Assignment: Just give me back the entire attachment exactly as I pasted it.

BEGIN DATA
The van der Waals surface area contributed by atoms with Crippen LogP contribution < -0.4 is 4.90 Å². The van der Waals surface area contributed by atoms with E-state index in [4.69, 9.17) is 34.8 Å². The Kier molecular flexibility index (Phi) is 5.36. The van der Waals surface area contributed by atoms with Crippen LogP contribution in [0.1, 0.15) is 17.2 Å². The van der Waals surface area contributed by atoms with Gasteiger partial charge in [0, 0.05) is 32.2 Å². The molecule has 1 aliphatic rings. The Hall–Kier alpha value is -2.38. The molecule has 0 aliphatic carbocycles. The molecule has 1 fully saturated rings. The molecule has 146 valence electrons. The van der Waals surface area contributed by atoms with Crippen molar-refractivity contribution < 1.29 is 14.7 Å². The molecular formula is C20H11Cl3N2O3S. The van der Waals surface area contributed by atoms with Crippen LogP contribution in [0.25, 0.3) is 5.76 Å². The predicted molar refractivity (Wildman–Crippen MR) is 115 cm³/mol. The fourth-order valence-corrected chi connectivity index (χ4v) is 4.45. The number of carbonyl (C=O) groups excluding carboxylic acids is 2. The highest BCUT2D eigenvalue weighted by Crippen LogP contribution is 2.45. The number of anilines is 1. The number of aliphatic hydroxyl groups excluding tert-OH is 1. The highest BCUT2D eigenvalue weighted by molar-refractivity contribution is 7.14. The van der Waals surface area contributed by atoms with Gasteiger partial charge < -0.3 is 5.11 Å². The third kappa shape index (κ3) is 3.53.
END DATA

The van der Waals surface area contributed by atoms with Crippen LogP contribution < -0.4 is 4.90 Å². The van der Waals surface area contributed by atoms with E-state index in [4.69, 9.17) is 34.8 Å². The Kier molecular flexibility index (Phi) is 5.36. The van der Waals surface area contributed by atoms with Crippen LogP contribution in [0.1, 0.15) is 17.2 Å². The van der Waals surface area contributed by atoms with Gasteiger partial charge in [0, 0.05) is 32.2 Å². The molecule has 1 aliphatic rings. The Hall–Kier alpha value is -2.38. The molecule has 0 aliphatic carbocycles. The molecule has 1 fully saturated rings. The molecule has 146 valence electrons. The van der Waals surface area contributed by atoms with Crippen molar-refractivity contribution < 1.29 is 14.7 Å². The molecular formula is C20H11Cl3N2O3S. The van der Waals surface area contributed by atoms with Crippen LogP contribution in [0.25, 0.3) is 5.76 Å². The predicted molar refractivity (Wildman–Crippen MR) is 115 cm³/mol. The fourth-order valence-corrected chi connectivity index (χ4v) is 4.45. The number of carbonyl (C=O) groups excluding carboxylic acids is 2. The highest BCUT2D eigenvalue weighted by Crippen LogP contribution is 2.45. The number of anilines is 1. The number of aliphatic hydroxyl groups excluding tert-OH is 1. The highest BCUT2D eigenvalue weighted by molar-refractivity contribution is 7.14. The van der Waals surface area contributed by atoms with Gasteiger partial charge < -0.3 is 5.11 Å². The third kappa shape index (κ3) is 3.53.